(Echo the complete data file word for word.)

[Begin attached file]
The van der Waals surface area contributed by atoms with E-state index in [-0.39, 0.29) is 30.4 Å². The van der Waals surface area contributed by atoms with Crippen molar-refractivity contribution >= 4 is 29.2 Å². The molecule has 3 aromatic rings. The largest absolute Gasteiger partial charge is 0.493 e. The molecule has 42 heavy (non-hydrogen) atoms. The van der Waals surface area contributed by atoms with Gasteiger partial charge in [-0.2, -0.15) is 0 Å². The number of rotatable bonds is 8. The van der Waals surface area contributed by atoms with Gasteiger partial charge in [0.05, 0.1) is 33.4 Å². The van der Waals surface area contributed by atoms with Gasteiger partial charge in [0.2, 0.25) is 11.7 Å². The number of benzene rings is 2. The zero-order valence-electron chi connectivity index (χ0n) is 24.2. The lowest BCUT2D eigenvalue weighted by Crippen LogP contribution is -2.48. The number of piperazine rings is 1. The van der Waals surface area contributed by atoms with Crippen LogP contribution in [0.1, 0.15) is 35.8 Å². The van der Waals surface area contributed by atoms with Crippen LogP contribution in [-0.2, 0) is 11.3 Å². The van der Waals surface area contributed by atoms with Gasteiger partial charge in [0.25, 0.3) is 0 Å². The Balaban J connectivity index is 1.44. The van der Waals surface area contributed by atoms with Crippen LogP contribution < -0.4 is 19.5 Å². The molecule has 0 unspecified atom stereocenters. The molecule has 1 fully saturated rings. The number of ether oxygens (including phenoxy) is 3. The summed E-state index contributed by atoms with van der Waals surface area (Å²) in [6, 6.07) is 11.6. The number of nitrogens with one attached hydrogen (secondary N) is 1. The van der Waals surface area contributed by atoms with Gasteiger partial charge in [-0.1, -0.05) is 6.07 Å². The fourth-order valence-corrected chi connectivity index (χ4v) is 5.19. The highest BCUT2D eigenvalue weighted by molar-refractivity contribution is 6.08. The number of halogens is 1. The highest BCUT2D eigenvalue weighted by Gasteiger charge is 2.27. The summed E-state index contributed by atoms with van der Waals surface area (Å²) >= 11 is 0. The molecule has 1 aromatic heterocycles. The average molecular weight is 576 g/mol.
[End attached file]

The van der Waals surface area contributed by atoms with E-state index in [-0.39, 0.29) is 30.4 Å². The van der Waals surface area contributed by atoms with Crippen molar-refractivity contribution >= 4 is 29.2 Å². The molecule has 3 aromatic rings. The largest absolute Gasteiger partial charge is 0.493 e. The molecule has 42 heavy (non-hydrogen) atoms. The van der Waals surface area contributed by atoms with Gasteiger partial charge in [-0.2, -0.15) is 0 Å². The number of rotatable bonds is 8. The van der Waals surface area contributed by atoms with Gasteiger partial charge in [0.05, 0.1) is 33.4 Å². The van der Waals surface area contributed by atoms with Gasteiger partial charge in [0.2, 0.25) is 11.7 Å². The number of benzene rings is 2. The zero-order valence-electron chi connectivity index (χ0n) is 24.2. The lowest BCUT2D eigenvalue weighted by Crippen LogP contribution is -2.48. The number of piperazine rings is 1. The van der Waals surface area contributed by atoms with Crippen LogP contribution in [0.1, 0.15) is 35.8 Å². The van der Waals surface area contributed by atoms with Crippen LogP contribution in [-0.2, 0) is 11.3 Å². The van der Waals surface area contributed by atoms with Gasteiger partial charge in [0.25, 0.3) is 0 Å². The Balaban J connectivity index is 1.44. The van der Waals surface area contributed by atoms with Crippen LogP contribution < -0.4 is 19.5 Å². The molecule has 0 unspecified atom stereocenters. The molecule has 1 fully saturated rings. The number of ether oxygens (including phenoxy) is 3. The summed E-state index contributed by atoms with van der Waals surface area (Å²) in [6, 6.07) is 11.6. The number of nitrogens with one attached hydrogen (secondary N) is 1. The van der Waals surface area contributed by atoms with Gasteiger partial charge in [-0.1, -0.05) is 6.07 Å². The fourth-order valence-corrected chi connectivity index (χ4v) is 5.19. The highest BCUT2D eigenvalue weighted by molar-refractivity contribution is 6.08. The number of halogens is 1. The highest BCUT2D eigenvalue weighted by Gasteiger charge is 2.27. The summed E-state index contributed by atoms with van der Waals surface area (Å²) >= 11 is 0. The molecule has 1 aromatic heterocycles. The average molecular weight is 576 g/mol.